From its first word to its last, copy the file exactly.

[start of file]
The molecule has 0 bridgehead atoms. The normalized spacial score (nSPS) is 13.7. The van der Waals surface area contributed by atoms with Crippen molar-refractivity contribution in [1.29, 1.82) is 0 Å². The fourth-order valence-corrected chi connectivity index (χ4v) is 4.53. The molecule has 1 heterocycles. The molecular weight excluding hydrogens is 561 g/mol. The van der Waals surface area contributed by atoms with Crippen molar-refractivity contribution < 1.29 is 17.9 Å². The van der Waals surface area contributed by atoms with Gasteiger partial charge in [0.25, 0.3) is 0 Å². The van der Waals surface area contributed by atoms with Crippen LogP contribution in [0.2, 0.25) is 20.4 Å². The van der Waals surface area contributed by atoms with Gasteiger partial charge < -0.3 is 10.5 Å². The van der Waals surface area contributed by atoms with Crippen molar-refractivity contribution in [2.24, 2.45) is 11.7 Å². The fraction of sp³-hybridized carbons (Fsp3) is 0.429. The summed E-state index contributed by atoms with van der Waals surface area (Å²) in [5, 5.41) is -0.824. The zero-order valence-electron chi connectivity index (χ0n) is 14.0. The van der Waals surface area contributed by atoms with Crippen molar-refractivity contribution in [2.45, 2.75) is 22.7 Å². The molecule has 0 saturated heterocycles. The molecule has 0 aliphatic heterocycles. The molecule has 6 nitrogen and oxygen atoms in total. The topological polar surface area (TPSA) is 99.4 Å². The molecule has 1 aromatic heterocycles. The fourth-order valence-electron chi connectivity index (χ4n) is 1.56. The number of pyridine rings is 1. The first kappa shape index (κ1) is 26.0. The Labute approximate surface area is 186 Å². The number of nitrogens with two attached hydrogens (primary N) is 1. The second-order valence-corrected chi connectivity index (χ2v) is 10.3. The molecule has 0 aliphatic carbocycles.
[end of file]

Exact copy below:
The molecule has 0 bridgehead atoms. The normalized spacial score (nSPS) is 13.7. The van der Waals surface area contributed by atoms with Crippen molar-refractivity contribution in [1.29, 1.82) is 0 Å². The fourth-order valence-corrected chi connectivity index (χ4v) is 4.53. The molecule has 1 heterocycles. The molecular weight excluding hydrogens is 561 g/mol. The van der Waals surface area contributed by atoms with Crippen molar-refractivity contribution < 1.29 is 17.9 Å². The van der Waals surface area contributed by atoms with Gasteiger partial charge in [0.25, 0.3) is 0 Å². The van der Waals surface area contributed by atoms with Crippen LogP contribution in [0.2, 0.25) is 20.4 Å². The van der Waals surface area contributed by atoms with Gasteiger partial charge < -0.3 is 10.5 Å². The van der Waals surface area contributed by atoms with Crippen molar-refractivity contribution in [2.24, 2.45) is 11.7 Å². The fraction of sp³-hybridized carbons (Fsp3) is 0.429. The summed E-state index contributed by atoms with van der Waals surface area (Å²) in [5, 5.41) is -0.824. The zero-order valence-electron chi connectivity index (χ0n) is 14.0. The van der Waals surface area contributed by atoms with Crippen molar-refractivity contribution in [2.45, 2.75) is 22.7 Å². The molecule has 0 saturated heterocycles. The molecule has 0 aliphatic heterocycles. The molecule has 6 nitrogen and oxygen atoms in total. The topological polar surface area (TPSA) is 99.4 Å². The molecule has 1 aromatic heterocycles. The fourth-order valence-electron chi connectivity index (χ4n) is 1.56. The number of pyridine rings is 1. The first kappa shape index (κ1) is 26.0. The Labute approximate surface area is 186 Å². The number of nitrogens with two attached hydrogens (primary N) is 1. The second-order valence-corrected chi connectivity index (χ2v) is 10.3. The molecule has 0 aliphatic carbocycles.